Around 1:30 pm on a relatively quiet Saturday in October 2016—unusual for a Family Day—a commotion on our front steps set the museum a flutter: a young hawk crashed into our stone stairs while chasing his lunch. I immediately called our resident jack-of-all-trades, Duncan Anderson, to save the day. Below, he recounts his experience.
After receiving the call from Visitor Services I spec'd out the situation and immediately called my buddy Tony Fitzpatrick, an artist and ardent lover of all birds. I sent a few images of our suddenly earthbound guest and Tony quickly identified him as a juvenile Cooper's hawk. His inexperience fit with the account of his inability to pull out of a dive; being a young 'un he was still learning flight maneuvers and unfortunately learned this lesson in the hardest way possible. I created a makeshift blind to keep our patient isolated and to provide some comfort so he wouldn't feel exposed and quite so vulnerable.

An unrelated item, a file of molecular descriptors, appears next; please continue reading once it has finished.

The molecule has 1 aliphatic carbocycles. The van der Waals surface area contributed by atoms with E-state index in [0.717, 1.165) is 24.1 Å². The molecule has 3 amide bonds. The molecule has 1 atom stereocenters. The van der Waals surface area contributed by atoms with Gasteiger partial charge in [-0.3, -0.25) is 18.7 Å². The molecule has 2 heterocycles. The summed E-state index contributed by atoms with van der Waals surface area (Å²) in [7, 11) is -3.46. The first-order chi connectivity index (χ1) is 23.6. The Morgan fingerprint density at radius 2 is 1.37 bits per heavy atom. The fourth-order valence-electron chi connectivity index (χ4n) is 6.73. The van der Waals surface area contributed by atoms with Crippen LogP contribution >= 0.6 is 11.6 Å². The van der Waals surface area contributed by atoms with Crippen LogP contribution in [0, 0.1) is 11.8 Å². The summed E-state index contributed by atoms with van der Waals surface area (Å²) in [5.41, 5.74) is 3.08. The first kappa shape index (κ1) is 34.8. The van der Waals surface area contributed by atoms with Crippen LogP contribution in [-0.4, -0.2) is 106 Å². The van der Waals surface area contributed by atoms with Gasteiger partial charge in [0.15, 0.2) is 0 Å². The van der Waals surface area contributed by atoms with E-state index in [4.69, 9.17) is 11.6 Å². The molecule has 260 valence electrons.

After asking the Chicago Police for assistance—having realized all bird shelters were closed—we finally reached the Chicago Bird Collision Monitors (CBCM) who came with supplies and chuckled at the dead bird the police had thrown the hawk, hoping it would replace the lunch lost in the dive. The CBCM asked if anyone had handled a raptor before and I offered my help; having grown up in East Tennessee, I spent much of my youth at Bays Mountain and had regularly assisted the Naturalists with such things. Doing my best to make Daniel and Davy proud (Boone and Crockett, respectively), I donned the raptor gloves and quickly removed our friend from the cardboard blind and placed him in the comfort and safety of a well-padded box to transport him to the rehab center.
Fortunately, his wing was not broken and in a few weeks he had made a full recovery. A couple days later CBCM returned him to the neighborhood, to the relief and excitement of all—save, perhaps, the pigeons.